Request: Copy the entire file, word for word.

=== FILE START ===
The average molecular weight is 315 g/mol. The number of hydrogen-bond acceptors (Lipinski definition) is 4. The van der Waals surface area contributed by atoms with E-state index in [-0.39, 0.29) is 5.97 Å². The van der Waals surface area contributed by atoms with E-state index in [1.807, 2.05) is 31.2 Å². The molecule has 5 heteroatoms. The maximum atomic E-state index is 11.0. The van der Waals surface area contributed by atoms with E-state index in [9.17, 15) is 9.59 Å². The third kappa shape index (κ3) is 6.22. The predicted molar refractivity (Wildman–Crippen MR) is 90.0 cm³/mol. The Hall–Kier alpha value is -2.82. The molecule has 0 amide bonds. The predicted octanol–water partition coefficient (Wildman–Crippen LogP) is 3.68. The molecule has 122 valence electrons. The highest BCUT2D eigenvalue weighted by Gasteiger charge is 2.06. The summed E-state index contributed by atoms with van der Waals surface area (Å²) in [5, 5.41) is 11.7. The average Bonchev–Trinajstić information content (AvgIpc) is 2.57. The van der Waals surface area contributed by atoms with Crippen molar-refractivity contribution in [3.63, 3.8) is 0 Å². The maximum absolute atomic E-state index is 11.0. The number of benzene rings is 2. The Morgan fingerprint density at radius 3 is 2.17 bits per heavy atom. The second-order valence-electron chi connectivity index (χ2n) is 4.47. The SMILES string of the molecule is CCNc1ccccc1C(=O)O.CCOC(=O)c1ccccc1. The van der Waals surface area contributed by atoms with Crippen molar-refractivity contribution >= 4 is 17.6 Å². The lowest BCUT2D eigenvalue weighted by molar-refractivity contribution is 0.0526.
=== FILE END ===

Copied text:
The average molecular weight is 315 g/mol. The number of hydrogen-bond acceptors (Lipinski definition) is 4. The van der Waals surface area contributed by atoms with E-state index in [-0.39, 0.29) is 5.97 Å². The van der Waals surface area contributed by atoms with E-state index in [1.807, 2.05) is 31.2 Å². The molecule has 5 heteroatoms. The maximum atomic E-state index is 11.0. The van der Waals surface area contributed by atoms with E-state index in [9.17, 15) is 9.59 Å². The third kappa shape index (κ3) is 6.22. The predicted molar refractivity (Wildman–Crippen MR) is 90.0 cm³/mol. The Hall–Kier alpha value is -2.82. The molecule has 0 amide bonds. The predicted octanol–water partition coefficient (Wildman–Crippen LogP) is 3.68. The molecule has 122 valence electrons. The highest BCUT2D eigenvalue weighted by Gasteiger charge is 2.06. The summed E-state index contributed by atoms with van der Waals surface area (Å²) in [5, 5.41) is 11.7. The average Bonchev–Trinajstić information content (AvgIpc) is 2.57. The van der Waals surface area contributed by atoms with Crippen molar-refractivity contribution in [3.63, 3.8) is 0 Å². The maximum absolute atomic E-state index is 11.0. The number of benzene rings is 2. The Morgan fingerprint density at radius 3 is 2.17 bits per heavy atom. The second-order valence-electron chi connectivity index (χ2n) is 4.47. The SMILES string of the molecule is CCNc1ccccc1C(=O)O.CCOC(=O)c1ccccc1. The van der Waals surface area contributed by atoms with Crippen molar-refractivity contribution >= 4 is 17.6 Å². The lowest BCUT2D eigenvalue weighted by molar-refractivity contribution is 0.0526.